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Flooding rains hit outback WA; monsoon cranking in the tropics as tropical cyclone threat looms

Parts of the nation's west and the tropics are continuing to experience significant rain and flooding as another burst of the monsoon hits and a dual tropical cyclone threat develops later this week.

Cloud band over Western Australia on 13 March 2024

While much of the area is remote, record rainfall has affected many parts of eastern WA over the last few days. A near-stationary trough, due to a blocking high over the eastern states, has been fed by moisture streaming down from the tropics, producing a persistent train of rain. As rain gauges are sporadic in the area with many kilometres between sites, it has been hard to get the entire story of how much rain has occurred; however, we do have numbers for the gauges there are in the area. Eyre has smashed its previous rainfall records, with 141.2mm falling in the 24 hours to 9 am on Sunday - its heaviest fall in 136 years of records. This was then backed up with a further 129.4mm to 9am on Tuesday, and an event total so far of 340.4mm - far exceeding the site's entire annual average (326.7mm).

The terrain is exceptionally flat, so water is struggling to drain, leading to severe flooding. The main transportation arteries into Western Australia have been severed by flooding, as the rains break the long-standing drought over the Nullarbor. The Eyre Highway, a crucial road connecting Perth from the east, has been forced to shut down and the Trans-Australian rail line cut, severely disrupting supply chains and cutting off mine sites. Furthermore, the closures are exacerbated by additional flooding in the northern part of the state, resulting in the closure of the Great Northern Highway between Halls Creek and Fitzroy Crossing. Rawlinna Station, Australia's largest sheep station, is now submerged in water. The situation is dire, with seven individuals missing due to the floodwaters.



Meanwhile, the monsoon is unleashing heavy rainfall across the tropics, particularly in the WA Kimberley, NT Top End, and QLD Peninsula. Flood watches are in effect for these regions in the coming days, with numerous roads expected to be cut off and communities isolated. The situation could worsen as the risk of tropical cyclone formation looms large throughout the week, with one system expected off WA and another possibly in far north QLD.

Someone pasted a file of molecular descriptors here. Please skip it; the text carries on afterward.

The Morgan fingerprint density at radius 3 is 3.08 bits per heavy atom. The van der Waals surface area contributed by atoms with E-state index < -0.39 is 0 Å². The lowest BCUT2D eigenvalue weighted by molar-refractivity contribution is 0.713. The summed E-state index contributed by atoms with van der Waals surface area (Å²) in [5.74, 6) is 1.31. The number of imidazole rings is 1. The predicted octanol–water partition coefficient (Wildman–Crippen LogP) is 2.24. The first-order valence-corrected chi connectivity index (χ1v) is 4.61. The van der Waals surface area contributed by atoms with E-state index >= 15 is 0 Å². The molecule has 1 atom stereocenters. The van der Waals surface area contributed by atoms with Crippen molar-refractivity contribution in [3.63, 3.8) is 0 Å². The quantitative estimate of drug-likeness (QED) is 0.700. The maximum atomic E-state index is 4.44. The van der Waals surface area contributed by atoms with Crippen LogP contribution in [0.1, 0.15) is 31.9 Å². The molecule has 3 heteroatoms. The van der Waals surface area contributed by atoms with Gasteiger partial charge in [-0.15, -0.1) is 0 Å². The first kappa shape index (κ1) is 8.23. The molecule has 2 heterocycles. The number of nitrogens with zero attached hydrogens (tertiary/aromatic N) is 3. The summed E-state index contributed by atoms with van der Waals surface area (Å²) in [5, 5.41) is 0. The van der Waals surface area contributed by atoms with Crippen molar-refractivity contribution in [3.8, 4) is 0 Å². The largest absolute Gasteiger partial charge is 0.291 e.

The first of these lows (Tropical Low 08U) currently lies south of Christmas Island and is moving towards the east-southeast. According to the Bureau of Meteorology, the system will continue tracking a similar direction at this stage before turning more southerly in a few days and possibly intensifying into a Category 1 system by Friday.  There are indications that this system could potentially impact the Pilbara coast later on the weekend or early next week, bringing significant weather changes.



Another low is expected to develop in the Timor Sea on Wednesday or Thursday before moving east across the Top End and then possibly into the Gulf of Carpentaria. If this system moves over the warm waters of the Gulf, there is an increased chance of tropical cyclone formation. Where this system may then track is uncertain, although there are indications it may track westwards again into the Northern Territory.

It is certainly shaping up to be a wet week for the aforementioned areas. Southeast WA could still see a further 50-100mm across the next 24 hours, whilst widespread falls of 100-200mm are likely across the northern tropics during the week, with some areas possibly seeing in excess of 400-500mm especially near any tropical lows or cyclones. This significant rainfall potential underscores the need to prepare for possible flooding or cyclones.

As we continue to monitor the developments of the severe weather in Western Australia, our focus remains on delivering real-time, accurate weather information to our clients in the area. By implementing our services, including tropical cyclone forecasting, flood threat maps, and severe weather alerts, we are helping our customers prepare and protect their operations as much as possible. 

We hope that all in WA are remaining safe, and remind that
dangers of driving in floodwaters. Even shallow, slow-moving water can present significant risks, potentially stalling vehicles or leading to loss of control. It's crucial to stay updated with local weather alerts and road conditions, and avoid flood-prone routes during severe weather events. Always prioritise safety and make informed decisions based on the latest local information.


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